The first and most important step in starting a youth grantmaking program is to ask as many questions as possible. These should be questions within your community as well as about the broader youth giving movement.
First, survey your community.
This includes: talking to local youth, talking to local nonprofits, and talking with other grantmaking organizations. By doing this, you are speaking with the constituents of your program, your potential grantees, and cultivating partners who can help with the effort. As a corporate funder we didn’t know a lot about any of the items above, so a key move for us was reaching out to our local community foundation. They were able to pull a list of all of the organizations funding youth programs in our community.
Through this process we were able to identify a local nonprofit who had a vision for a similar project. This youth organization had historically funded youth projects, and was hoping to add a layer of youth-led decision making around which projects of their peers to fund. The true beauty of this was that our new nonprofit partner knew the youth to work with and the things that moved them, however, they did not know what much about the grantmaking process, which was our area of expertise. By taking the steps to connect within our community, we set the groundwork for an effective partnership. Now, instead of “competing” we were collaborating! From my experience, any time you can collaborate when working with youth grantmaking programs, the better. Not only did partnering round out our program knowledge, it also doubled the resources – time, talents, treasures, and ties – to impact the youth within our program, and decrease the work for individuals.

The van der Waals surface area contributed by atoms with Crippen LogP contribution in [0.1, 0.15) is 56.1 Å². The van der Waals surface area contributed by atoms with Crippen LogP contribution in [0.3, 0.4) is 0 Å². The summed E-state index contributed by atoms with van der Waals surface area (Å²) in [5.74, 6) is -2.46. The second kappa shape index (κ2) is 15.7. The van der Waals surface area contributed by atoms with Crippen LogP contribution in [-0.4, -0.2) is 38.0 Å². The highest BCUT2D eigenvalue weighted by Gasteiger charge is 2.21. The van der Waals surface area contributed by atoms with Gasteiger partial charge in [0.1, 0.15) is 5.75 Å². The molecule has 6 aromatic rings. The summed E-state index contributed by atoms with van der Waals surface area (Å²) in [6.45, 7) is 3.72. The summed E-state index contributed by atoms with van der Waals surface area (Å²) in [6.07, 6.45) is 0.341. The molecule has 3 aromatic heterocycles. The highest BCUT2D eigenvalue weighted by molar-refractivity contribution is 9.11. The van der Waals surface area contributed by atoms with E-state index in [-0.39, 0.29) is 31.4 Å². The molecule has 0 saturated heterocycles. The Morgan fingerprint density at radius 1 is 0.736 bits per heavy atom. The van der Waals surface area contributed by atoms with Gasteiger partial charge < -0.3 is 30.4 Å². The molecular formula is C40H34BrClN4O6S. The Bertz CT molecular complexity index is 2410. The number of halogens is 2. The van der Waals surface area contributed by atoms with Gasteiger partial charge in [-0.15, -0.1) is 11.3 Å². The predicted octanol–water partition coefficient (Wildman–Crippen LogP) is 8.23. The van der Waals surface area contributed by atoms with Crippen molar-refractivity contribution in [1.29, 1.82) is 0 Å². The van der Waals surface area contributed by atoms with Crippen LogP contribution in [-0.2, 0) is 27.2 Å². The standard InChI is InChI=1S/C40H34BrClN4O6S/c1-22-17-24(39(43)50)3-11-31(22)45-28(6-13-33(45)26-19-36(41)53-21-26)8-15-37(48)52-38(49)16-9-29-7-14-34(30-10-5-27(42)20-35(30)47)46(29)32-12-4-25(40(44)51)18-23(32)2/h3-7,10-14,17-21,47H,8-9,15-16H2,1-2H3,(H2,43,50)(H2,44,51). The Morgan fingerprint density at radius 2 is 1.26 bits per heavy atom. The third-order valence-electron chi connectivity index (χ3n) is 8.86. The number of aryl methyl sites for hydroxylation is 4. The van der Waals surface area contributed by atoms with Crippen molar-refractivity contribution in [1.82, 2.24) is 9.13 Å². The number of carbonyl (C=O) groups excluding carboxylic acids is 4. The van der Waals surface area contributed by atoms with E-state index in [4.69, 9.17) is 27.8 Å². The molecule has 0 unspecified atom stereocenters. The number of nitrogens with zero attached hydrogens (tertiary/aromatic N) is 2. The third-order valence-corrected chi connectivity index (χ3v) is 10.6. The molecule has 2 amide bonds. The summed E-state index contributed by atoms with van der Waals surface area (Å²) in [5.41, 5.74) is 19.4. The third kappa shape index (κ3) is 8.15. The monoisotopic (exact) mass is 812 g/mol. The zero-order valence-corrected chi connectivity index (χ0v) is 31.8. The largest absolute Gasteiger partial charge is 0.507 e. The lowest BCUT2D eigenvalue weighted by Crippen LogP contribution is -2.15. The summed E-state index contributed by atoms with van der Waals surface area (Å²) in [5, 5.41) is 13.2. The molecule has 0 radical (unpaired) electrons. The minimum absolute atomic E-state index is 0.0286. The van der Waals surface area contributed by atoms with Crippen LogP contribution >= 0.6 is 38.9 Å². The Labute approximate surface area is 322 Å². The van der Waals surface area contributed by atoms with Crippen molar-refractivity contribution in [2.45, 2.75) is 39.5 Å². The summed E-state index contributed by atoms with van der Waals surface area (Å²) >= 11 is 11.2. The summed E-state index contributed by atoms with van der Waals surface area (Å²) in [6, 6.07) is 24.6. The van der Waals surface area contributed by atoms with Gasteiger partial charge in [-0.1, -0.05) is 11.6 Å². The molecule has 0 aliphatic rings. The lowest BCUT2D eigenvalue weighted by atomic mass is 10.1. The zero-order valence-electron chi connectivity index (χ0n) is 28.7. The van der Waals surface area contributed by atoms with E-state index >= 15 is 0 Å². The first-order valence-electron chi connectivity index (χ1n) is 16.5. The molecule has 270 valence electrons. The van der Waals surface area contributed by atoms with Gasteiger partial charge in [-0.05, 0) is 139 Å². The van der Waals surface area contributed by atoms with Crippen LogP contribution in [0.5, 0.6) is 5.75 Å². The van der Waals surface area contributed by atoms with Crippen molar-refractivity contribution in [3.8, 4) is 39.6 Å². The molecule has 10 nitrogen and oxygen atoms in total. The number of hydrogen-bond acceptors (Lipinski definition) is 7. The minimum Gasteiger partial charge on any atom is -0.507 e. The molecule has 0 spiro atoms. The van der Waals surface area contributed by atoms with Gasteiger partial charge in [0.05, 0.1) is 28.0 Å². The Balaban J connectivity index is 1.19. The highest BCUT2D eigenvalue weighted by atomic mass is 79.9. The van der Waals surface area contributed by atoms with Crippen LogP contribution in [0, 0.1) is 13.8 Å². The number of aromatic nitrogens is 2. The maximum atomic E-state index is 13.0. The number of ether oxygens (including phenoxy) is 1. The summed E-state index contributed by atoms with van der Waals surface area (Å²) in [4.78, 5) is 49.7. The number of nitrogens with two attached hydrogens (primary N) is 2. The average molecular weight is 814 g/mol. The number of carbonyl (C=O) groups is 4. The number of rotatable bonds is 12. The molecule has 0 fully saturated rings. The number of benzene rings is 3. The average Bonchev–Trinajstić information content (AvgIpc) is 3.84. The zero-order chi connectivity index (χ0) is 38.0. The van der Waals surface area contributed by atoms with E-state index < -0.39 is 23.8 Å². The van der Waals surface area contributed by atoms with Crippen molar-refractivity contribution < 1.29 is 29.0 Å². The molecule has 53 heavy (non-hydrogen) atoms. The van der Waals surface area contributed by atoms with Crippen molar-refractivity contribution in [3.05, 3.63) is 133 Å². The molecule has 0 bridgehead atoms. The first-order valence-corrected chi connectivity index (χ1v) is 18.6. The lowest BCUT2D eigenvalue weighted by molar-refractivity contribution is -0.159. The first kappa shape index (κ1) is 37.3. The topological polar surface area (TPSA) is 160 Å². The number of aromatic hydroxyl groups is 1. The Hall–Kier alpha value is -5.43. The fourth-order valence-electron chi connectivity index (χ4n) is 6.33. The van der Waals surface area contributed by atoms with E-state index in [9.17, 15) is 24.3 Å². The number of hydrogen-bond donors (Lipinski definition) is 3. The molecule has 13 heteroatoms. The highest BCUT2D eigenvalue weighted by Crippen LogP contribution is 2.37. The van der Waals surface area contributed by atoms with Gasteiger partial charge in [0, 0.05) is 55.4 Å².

In addition, with a full list of youth-driven organizations in the community we now had an idea of who to tap on as we began our request for proposal process. Who better to educate our new youth committee on the needs of these great organizations and programs than the organizations themselves! We effectively did this through a nonprofit panel at one of our monthly meetings, where the youth committee members got to take a turn at being at the question askers.
Connect to the broader movement.
Second, reach out to others in the youth giving movement. By visiting YouthGiving.org you’ve already made a great start. There are numerous program schedules and agendas that you can find, leverage, and make yours. Lessons and activities that are tried and true already exist, so avoid “reinventing the wheel.” Your time is better spent engaging with youth and in the community than creating “lessons.” Check out the YouthGiving.org Learn section to search for these resources!
Last, but not least...
Finally, even when you get the wheels in motion it is important to keep them moving. And the best way to do that is to, you guessed it, keep ASKING QUESTIONS. At the end of the year ask participants what they liked best and where they see room for improvement. Then use this information to continually improve your program moving forward. When asked what they would like to see for the next year, our youth said they wanted to meet more frequently. So, we’re restructuring our schedule and looking forward to an even more involved group this year!
October 26, 2016
Hear from Other Experts
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- What Does it Mean to Measure a Movement, and How Does That Affect the Way We Should Think About Our Youth Giving Programs?